ECCO Sheds Light on Upper Ocean Variability Around New Zealand.

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August 7, 2017 by Helen Hill
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Image: NASA

story by Helen Hill


This month we spotlight research from a team in New Zealand who have been using the MITgcm-based ECCOv4 ocean reanalysis product to examine how air–sea heat flux and ocean heat transport convergence due to ocean dynamics contribute to variability of upper ocean temperatures around New Zealand. The Consortium for Estimating the Circulation and Climate of the Ocean (ECCO) came in to existence in the late 1990’s with the long term goal of providing high resolution coupled ocean/sea-ice/biochemical (and ultimately, consistent atmospheric) state estimates to the scientific community; to provide a “quasi operational tool for studying large-scale ocean dynamics, designing observational strategies, and examining the ocean’s role in climate variability.” ECCO’s code is based on the MIT general circulation model (MITgcm.)

In their paper in Journal of Climate “Interannual variability of sea surface temperatures in the Southwest Pacific and the role of ocean dynamics“, Melissa Bowen, Jordan Markham and Nick Shears (from the University of Auckland,) Xuebin Zhang and Quran Wu (from CSIRO,) and Philip Sutton and Denise Fernandez (from the National Institute of Water and Atmospheric Research, Wellington) use ECCOv4 to investigate the mechanisms causing interannual variability of upper ocean heat content and sea surface temperature (SST) in the sector of the southwest Pacific surrounding New Zealand.

By demonstrating that SSTs are significantly correlated with the arrival of barotropic Rossby waves estimated from the South Pacific wind stress over the latitudes of New Zealand, Bowen et al show that both air–sea heat flux and ocean heat transport convergence due to ocean dynamics play a role in the variability of upper ocean temperatures around New Zealand.

Both Argo (float) observations and the ECCOv4 reanalysis show deep isotherms fluctuate coherently around the country an effect the authors suggest may be explained by an adjustment of the depth of the thermocline around New Zealand to changes in the South Pacific winds, modifying the vertical advection of heat into the upper ocean, thereby contributing to the interannual variability of SST in the region.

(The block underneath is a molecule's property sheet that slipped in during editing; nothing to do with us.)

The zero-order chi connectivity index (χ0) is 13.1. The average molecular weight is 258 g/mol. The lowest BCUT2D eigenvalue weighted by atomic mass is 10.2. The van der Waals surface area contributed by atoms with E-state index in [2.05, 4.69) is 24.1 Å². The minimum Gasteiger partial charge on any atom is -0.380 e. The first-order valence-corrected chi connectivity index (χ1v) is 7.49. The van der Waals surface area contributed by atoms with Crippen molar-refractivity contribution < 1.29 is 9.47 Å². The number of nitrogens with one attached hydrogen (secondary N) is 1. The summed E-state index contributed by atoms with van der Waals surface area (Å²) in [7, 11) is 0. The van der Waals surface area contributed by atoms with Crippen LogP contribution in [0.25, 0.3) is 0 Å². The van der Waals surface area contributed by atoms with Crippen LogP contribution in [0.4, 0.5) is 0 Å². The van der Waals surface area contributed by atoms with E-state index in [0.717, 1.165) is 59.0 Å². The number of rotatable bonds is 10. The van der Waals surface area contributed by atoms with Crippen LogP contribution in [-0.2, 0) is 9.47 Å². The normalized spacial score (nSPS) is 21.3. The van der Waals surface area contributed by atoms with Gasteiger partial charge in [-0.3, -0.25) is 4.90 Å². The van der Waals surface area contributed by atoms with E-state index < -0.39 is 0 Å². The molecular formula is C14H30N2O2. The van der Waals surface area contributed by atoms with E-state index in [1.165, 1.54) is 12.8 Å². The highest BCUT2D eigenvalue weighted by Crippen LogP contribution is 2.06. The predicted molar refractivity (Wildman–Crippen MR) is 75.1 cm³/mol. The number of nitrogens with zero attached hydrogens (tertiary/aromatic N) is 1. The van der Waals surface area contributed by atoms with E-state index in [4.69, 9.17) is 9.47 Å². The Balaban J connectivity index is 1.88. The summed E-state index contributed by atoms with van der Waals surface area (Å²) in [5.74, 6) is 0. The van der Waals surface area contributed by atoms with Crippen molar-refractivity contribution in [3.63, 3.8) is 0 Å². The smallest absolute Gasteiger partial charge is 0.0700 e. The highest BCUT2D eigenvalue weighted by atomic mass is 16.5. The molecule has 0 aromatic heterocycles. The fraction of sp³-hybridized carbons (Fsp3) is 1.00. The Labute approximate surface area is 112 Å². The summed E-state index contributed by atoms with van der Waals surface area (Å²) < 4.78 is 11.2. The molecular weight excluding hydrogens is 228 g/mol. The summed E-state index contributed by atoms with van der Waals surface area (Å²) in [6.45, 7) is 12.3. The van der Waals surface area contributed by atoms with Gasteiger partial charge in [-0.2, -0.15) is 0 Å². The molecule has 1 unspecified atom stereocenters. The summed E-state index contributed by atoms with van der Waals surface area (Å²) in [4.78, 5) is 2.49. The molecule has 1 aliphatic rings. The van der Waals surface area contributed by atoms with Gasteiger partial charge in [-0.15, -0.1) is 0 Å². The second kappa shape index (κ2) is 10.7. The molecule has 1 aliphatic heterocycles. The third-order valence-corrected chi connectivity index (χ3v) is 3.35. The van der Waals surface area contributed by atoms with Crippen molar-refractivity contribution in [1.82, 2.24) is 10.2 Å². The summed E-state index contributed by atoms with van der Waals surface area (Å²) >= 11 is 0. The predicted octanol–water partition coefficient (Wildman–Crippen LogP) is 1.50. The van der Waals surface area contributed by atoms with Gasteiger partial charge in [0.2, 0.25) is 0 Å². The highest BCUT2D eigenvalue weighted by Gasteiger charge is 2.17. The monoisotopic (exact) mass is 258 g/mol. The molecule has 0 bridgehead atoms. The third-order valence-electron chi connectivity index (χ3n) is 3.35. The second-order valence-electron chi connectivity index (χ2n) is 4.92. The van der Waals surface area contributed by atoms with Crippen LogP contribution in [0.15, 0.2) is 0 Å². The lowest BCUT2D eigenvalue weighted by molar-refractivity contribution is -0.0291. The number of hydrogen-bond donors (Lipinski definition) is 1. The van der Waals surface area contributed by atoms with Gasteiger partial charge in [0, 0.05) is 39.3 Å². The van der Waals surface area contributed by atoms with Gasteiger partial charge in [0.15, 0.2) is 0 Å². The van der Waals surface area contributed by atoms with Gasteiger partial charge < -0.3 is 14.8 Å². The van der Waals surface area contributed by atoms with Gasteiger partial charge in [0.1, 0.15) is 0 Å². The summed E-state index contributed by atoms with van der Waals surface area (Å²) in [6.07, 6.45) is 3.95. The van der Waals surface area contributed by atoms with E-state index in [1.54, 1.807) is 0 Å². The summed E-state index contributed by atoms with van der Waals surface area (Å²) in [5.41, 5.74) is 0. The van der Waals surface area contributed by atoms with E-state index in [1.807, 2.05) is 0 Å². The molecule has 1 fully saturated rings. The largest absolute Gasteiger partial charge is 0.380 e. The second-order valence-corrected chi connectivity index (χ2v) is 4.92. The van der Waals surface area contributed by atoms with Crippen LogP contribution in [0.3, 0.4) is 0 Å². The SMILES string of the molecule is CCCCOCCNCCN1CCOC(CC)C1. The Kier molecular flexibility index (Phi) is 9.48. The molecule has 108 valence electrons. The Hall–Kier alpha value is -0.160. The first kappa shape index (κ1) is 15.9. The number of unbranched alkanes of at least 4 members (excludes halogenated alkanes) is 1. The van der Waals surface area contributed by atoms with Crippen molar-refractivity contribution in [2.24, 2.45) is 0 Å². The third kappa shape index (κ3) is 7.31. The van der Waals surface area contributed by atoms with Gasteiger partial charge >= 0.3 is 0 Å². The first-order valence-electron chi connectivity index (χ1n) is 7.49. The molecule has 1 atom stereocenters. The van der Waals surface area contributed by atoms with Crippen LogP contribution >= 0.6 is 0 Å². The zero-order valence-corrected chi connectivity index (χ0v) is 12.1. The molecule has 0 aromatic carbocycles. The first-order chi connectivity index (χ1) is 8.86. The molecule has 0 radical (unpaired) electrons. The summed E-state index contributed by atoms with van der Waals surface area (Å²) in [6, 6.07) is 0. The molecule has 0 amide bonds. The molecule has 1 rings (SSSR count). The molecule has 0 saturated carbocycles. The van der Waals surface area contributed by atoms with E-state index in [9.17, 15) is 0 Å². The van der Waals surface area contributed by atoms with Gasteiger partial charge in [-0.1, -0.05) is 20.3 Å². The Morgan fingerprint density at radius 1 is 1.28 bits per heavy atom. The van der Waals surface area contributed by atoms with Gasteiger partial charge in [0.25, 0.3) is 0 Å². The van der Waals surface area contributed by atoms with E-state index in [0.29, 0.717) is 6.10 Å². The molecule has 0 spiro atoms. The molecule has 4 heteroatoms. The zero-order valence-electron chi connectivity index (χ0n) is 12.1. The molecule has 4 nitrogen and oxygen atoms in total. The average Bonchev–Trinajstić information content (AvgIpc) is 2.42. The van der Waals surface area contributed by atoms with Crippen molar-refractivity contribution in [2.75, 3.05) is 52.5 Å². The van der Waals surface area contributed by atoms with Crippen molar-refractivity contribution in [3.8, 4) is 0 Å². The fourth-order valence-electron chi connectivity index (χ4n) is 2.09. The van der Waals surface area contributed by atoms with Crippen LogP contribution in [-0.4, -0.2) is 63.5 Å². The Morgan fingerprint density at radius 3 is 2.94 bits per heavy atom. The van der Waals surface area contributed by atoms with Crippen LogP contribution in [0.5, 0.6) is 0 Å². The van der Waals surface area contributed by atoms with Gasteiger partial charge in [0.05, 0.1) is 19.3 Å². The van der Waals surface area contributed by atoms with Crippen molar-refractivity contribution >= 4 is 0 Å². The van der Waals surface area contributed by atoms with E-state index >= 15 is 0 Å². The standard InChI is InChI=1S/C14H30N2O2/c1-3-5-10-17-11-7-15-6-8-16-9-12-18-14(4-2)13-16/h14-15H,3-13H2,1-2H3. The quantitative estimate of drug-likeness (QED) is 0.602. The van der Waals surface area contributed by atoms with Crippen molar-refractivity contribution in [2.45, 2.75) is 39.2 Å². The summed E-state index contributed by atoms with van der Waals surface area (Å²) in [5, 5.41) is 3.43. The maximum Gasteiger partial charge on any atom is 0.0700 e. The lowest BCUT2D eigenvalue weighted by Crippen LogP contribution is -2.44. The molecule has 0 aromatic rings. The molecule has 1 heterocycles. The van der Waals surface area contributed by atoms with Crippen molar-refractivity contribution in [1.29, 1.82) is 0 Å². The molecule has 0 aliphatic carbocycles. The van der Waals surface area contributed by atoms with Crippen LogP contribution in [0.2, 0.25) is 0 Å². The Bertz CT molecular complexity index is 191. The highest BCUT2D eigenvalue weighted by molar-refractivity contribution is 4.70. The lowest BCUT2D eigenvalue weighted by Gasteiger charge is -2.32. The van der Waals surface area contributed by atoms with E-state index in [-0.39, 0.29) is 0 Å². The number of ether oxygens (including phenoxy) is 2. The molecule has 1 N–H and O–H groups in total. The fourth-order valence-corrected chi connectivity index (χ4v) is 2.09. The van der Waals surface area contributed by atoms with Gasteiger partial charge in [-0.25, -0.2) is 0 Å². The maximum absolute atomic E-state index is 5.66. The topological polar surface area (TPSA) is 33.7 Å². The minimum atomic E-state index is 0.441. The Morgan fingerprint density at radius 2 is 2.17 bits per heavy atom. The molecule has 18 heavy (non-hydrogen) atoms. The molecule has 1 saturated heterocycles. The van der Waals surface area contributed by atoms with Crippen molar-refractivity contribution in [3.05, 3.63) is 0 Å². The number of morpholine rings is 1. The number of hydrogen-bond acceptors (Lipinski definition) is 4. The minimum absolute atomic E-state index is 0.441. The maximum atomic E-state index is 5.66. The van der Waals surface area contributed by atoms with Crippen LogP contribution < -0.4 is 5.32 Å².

To find out more about this work contact Melissa

About the Researcher

Image courtesy: M. Bowen

Image courtesy: M. Bowen

Melissa Bowen is a physical oceanographer working at the University of Auckland in New Zealand. Current projects include measuring and simulating ocean heat content and transport in the southern ocean and taking the pulse of the Ross Sea outflow. Bowen is an aluma of the MIT-WHOI Joint Program, and holds an MSc and BSc from Stanford. She says, when she’s not thinking about the ocean, she’s doing all kinds of things with her kids… knitting… and sometimes a combination of both.

This Month’s Featured Publication

Other New Publications this Month

S.D. Bachman, J.R. Taylor, K.A. Adams and P.J. Hosegood (2017), Mesoscale and Submesoscale Effects on Mixed Layer Depth in the Southern Ocean, Journal of Physical Oceanography, doi: 10.1175/JPO-D-17-0034.1

R.Grimshaw, E.Johnson (2017), Internal solitary waves propagating through variable background hydrology and currents, Ocean Modelling, Volume 116, August 2017, Pages 134-145, doi: 10.1016/j.ocemod.2017.06.008

Losa, S.N., Soppa, M.A., Oelker, J., Dinter, T. , Losch, M., Dutkiewicz, S.,Richter, A., Rozanov, V., Burrows, J.P. and Bracher, A. (2017), Estimating the high latitude phytoplankton diversity based on multi- and hyper-spectral satellite retrievals and modeling, International Ocean Colour Science Meeting, Lisbon (Portugal), 15 May 2017 – 18 May 2017

Svetlana N. Losa, Mariana A. Soppa, Julia Oelker, Tilman Dinter, Sebastian Hellmann, Martin Losch, Stephanie Dutkiewicz, Andreas Richter, Vladimir V. Rozanov, John P. Burrows, Astrid Bracher (2017), Investigating the Arctic phytoplankton variability and diversity based on modeling and satellite retrievals (AC3, Arctic amplification, meeting poster)

Sitz, L.E., F. Di Sante, R. Farneti, R. Fuentes-Franco, E. Coppola, L. Mariotti, M. Reale, G. Sannino, M. Barreiro, R. Nogherotto, G. Giuliani, G. Graffino, C. Solidoro, G. Cossarini, F. Giorgi (2017), Description and evaluation of the Earth System Regional Climate Model (RegCM-ES), Journal of Advances in Modeling Earth Systems, doi: 10.1002/2017MS000933

Michael A. Spall, Joseph Pedlosky and Claudia Cenedese (2017), Circulation induced by isolated dense water formation over closed topographic contours, Journal of Physical Oceanography, doi: 10.1175/JPO-D-17-0042.1

Do you have news about research using MITgcm? We are looking for contributions to these pages. If you have an interesting MITgcm project (ocean, atmosphere, sea-ice, physics, biology or otherwise) that you want to tell people about, get in touch. To make a post, contact Helen